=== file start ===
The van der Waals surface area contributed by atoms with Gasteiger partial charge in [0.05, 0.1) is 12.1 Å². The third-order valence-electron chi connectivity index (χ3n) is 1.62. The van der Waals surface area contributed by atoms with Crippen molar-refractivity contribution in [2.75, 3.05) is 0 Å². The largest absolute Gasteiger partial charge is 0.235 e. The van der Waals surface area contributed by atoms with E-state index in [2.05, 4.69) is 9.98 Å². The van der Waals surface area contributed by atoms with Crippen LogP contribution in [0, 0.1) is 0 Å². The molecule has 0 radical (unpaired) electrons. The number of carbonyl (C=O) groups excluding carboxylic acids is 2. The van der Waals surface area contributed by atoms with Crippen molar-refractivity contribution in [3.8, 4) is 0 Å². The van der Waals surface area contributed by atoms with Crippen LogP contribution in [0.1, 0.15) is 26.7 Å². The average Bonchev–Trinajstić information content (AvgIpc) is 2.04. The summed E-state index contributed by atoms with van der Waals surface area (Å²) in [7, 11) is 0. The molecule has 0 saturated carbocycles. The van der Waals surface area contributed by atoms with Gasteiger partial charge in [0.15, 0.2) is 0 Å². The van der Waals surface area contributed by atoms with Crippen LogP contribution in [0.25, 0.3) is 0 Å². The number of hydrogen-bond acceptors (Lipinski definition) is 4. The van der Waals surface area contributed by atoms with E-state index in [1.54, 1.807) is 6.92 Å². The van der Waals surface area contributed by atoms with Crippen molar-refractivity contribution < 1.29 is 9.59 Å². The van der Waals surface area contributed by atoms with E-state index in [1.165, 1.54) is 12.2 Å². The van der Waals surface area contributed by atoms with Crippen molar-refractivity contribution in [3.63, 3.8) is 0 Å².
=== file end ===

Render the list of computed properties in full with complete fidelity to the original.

The van der Waals surface area contributed by atoms with Gasteiger partial charge in [0.05, 0.1) is 12.1 Å². The third-order valence-electron chi connectivity index (χ3n) is 1.62. The van der Waals surface area contributed by atoms with Crippen molar-refractivity contribution in [2.75, 3.05) is 0 Å². The largest absolute Gasteiger partial charge is 0.235 e. The van der Waals surface area contributed by atoms with E-state index in [2.05, 4.69) is 9.98 Å². The van der Waals surface area contributed by atoms with Crippen LogP contribution in [0, 0.1) is 0 Å². The molecule has 0 radical (unpaired) electrons. The number of carbonyl (C=O) groups excluding carboxylic acids is 2. The van der Waals surface area contributed by atoms with Crippen molar-refractivity contribution in [3.8, 4) is 0 Å². The van der Waals surface area contributed by atoms with Crippen LogP contribution in [0.1, 0.15) is 26.7 Å². The average Bonchev–Trinajstić information content (AvgIpc) is 2.04. The summed E-state index contributed by atoms with van der Waals surface area (Å²) in [7, 11) is 0. The molecule has 0 saturated carbocycles. The van der Waals surface area contributed by atoms with Gasteiger partial charge in [0.15, 0.2) is 0 Å². The van der Waals surface area contributed by atoms with Crippen LogP contribution in [0.25, 0.3) is 0 Å². The number of hydrogen-bond acceptors (Lipinski definition) is 4. The van der Waals surface area contributed by atoms with E-state index in [1.54, 1.807) is 6.92 Å². The van der Waals surface area contributed by atoms with Crippen molar-refractivity contribution < 1.29 is 9.59 Å². The van der Waals surface area contributed by atoms with E-state index in [1.165, 1.54) is 12.2 Å². The van der Waals surface area contributed by atoms with Crippen molar-refractivity contribution in [3.63, 3.8) is 0 Å².